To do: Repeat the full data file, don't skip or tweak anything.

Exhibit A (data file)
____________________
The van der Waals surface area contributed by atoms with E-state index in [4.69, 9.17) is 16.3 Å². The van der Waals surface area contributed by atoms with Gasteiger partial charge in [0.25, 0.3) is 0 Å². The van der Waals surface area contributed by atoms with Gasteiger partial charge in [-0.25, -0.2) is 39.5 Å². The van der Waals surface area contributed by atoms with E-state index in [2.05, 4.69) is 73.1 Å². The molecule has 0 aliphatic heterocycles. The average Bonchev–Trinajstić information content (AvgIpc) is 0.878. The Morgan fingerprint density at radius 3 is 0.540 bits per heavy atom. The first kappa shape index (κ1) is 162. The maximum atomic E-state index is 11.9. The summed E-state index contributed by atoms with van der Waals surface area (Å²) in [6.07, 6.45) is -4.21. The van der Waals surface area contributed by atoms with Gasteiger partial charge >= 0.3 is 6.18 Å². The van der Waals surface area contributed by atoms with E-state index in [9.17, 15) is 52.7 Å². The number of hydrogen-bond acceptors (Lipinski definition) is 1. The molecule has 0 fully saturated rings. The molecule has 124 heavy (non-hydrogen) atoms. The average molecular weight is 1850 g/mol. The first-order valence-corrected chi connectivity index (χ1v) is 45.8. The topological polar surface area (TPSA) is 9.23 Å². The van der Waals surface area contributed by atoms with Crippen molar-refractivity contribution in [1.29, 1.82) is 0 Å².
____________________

The van der Waals surface area contributed by atoms with E-state index in [4.69, 9.17) is 16.3 Å². The van der Waals surface area contributed by atoms with Gasteiger partial charge in [0.25, 0.3) is 0 Å². The van der Waals surface area contributed by atoms with Gasteiger partial charge in [-0.25, -0.2) is 39.5 Å². The van der Waals surface area contributed by atoms with E-state index in [2.05, 4.69) is 73.1 Å². The molecule has 0 aliphatic heterocycles. The average Bonchev–Trinajstić information content (AvgIpc) is 0.878. The Morgan fingerprint density at radius 3 is 0.540 bits per heavy atom. The first kappa shape index (κ1) is 162. The maximum atomic E-state index is 11.9. The summed E-state index contributed by atoms with van der Waals surface area (Å²) in [6.07, 6.45) is -4.21. The van der Waals surface area contributed by atoms with Gasteiger partial charge >= 0.3 is 6.18 Å². The van der Waals surface area contributed by atoms with E-state index in [9.17, 15) is 52.7 Å². The number of hydrogen-bond acceptors (Lipinski definition) is 1. The molecule has 0 fully saturated rings. The molecule has 124 heavy (non-hydrogen) atoms. The average molecular weight is 1850 g/mol. The first-order valence-corrected chi connectivity index (χ1v) is 45.8. The topological polar surface area (TPSA) is 9.23 Å². The van der Waals surface area contributed by atoms with Crippen molar-refractivity contribution in [1.29, 1.82) is 0 Å².